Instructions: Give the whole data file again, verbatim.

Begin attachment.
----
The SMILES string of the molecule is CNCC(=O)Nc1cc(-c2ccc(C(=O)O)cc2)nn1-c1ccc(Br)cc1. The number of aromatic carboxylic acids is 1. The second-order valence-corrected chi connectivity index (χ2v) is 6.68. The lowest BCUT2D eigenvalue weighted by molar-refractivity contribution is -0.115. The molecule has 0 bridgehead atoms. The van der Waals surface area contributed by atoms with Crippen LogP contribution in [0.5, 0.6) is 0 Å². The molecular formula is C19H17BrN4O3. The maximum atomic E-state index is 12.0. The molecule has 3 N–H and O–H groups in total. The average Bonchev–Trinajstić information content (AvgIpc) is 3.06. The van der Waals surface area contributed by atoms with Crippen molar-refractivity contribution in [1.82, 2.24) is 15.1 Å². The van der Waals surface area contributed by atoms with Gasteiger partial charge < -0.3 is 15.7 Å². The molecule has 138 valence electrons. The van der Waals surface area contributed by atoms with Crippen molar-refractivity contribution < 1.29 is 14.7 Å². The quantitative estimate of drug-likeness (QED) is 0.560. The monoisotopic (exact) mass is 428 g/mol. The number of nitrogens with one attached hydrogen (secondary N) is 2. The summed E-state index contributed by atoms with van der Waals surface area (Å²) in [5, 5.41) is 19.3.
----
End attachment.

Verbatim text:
The SMILES string of the molecule is CNCC(=O)Nc1cc(-c2ccc(C(=O)O)cc2)nn1-c1ccc(Br)cc1. The number of aromatic carboxylic acids is 1. The second-order valence-corrected chi connectivity index (χ2v) is 6.68. The lowest BCUT2D eigenvalue weighted by molar-refractivity contribution is -0.115. The molecule has 0 bridgehead atoms. The van der Waals surface area contributed by atoms with Crippen LogP contribution in [0.5, 0.6) is 0 Å². The molecular formula is C19H17BrN4O3. The maximum atomic E-state index is 12.0. The molecule has 3 N–H and O–H groups in total. The average Bonchev–Trinajstić information content (AvgIpc) is 3.06. The van der Waals surface area contributed by atoms with Crippen molar-refractivity contribution in [1.82, 2.24) is 15.1 Å². The van der Waals surface area contributed by atoms with Gasteiger partial charge < -0.3 is 15.7 Å². The molecule has 138 valence electrons. The van der Waals surface area contributed by atoms with Crippen molar-refractivity contribution < 1.29 is 14.7 Å². The quantitative estimate of drug-likeness (QED) is 0.560. The monoisotopic (exact) mass is 428 g/mol. The number of nitrogens with one attached hydrogen (secondary N) is 2. The summed E-state index contributed by atoms with van der Waals surface area (Å²) in [5, 5.41) is 19.3.